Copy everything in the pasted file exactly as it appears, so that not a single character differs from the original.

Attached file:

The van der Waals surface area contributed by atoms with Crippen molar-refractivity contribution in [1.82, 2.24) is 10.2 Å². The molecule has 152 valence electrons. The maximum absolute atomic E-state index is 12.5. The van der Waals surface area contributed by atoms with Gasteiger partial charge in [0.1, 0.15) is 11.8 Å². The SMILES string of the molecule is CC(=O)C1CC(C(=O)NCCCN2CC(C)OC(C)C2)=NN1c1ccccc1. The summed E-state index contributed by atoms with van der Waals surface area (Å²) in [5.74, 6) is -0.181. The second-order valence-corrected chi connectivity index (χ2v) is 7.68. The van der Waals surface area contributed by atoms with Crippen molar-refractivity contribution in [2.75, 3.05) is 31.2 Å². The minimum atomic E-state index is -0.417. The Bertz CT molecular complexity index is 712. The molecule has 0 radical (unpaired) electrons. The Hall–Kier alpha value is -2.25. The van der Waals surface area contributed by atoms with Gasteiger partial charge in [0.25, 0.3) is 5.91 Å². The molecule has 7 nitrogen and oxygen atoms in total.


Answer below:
The van der Waals surface area contributed by atoms with Crippen molar-refractivity contribution in [1.82, 2.24) is 10.2 Å². The molecule has 152 valence electrons. The maximum absolute atomic E-state index is 12.5. The van der Waals surface area contributed by atoms with Gasteiger partial charge in [0.1, 0.15) is 11.8 Å². The SMILES string of the molecule is CC(=O)C1CC(C(=O)NCCCN2CC(C)OC(C)C2)=NN1c1ccccc1. The summed E-state index contributed by atoms with van der Waals surface area (Å²) in [5.74, 6) is -0.181. The second-order valence-corrected chi connectivity index (χ2v) is 7.68. The van der Waals surface area contributed by atoms with Crippen molar-refractivity contribution in [2.75, 3.05) is 31.2 Å². The minimum atomic E-state index is -0.417. The Bertz CT molecular complexity index is 712. The molecule has 0 radical (unpaired) electrons. The Hall–Kier alpha value is -2.25. The van der Waals surface area contributed by atoms with Gasteiger partial charge in [0.25, 0.3) is 5.91 Å². The molecule has 7 nitrogen and oxygen atoms in total.